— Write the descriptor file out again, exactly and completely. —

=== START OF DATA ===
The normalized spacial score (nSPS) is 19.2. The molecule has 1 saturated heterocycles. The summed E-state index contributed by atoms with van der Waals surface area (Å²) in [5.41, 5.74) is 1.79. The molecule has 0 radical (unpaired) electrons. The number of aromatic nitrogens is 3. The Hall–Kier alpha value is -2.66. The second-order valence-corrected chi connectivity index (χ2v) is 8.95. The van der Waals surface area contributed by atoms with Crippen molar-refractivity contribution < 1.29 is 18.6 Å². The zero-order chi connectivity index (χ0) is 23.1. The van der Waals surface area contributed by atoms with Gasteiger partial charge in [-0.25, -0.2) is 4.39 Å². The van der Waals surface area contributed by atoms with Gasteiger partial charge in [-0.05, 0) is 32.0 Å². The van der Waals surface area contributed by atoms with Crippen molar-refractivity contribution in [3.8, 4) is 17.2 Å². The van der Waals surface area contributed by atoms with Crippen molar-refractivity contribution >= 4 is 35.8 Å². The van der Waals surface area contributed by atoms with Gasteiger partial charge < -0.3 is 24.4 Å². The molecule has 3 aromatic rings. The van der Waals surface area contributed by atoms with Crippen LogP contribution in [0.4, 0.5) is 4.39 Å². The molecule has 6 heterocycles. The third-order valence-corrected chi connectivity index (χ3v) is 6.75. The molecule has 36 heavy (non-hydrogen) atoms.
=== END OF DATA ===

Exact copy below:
The normalized spacial score (nSPS) is 19.2. The molecule has 1 saturated heterocycles. The summed E-state index contributed by atoms with van der Waals surface area (Å²) in [5.41, 5.74) is 1.79. The molecule has 0 radical (unpaired) electrons. The number of aromatic nitrogens is 3. The Hall–Kier alpha value is -2.66. The second-order valence-corrected chi connectivity index (χ2v) is 8.95. The van der Waals surface area contributed by atoms with Crippen molar-refractivity contribution < 1.29 is 18.6 Å². The zero-order chi connectivity index (χ0) is 23.1. The van der Waals surface area contributed by atoms with Gasteiger partial charge in [-0.25, -0.2) is 4.39 Å². The van der Waals surface area contributed by atoms with Gasteiger partial charge in [-0.05, 0) is 32.0 Å². The van der Waals surface area contributed by atoms with Crippen molar-refractivity contribution in [3.8, 4) is 17.2 Å². The van der Waals surface area contributed by atoms with Crippen molar-refractivity contribution >= 4 is 35.8 Å². The van der Waals surface area contributed by atoms with Gasteiger partial charge < -0.3 is 24.4 Å². The molecule has 3 aromatic rings. The van der Waals surface area contributed by atoms with Crippen LogP contribution in [0.4, 0.5) is 4.39 Å². The molecule has 6 heterocycles. The third-order valence-corrected chi connectivity index (χ3v) is 6.75. The molecule has 36 heavy (non-hydrogen) atoms.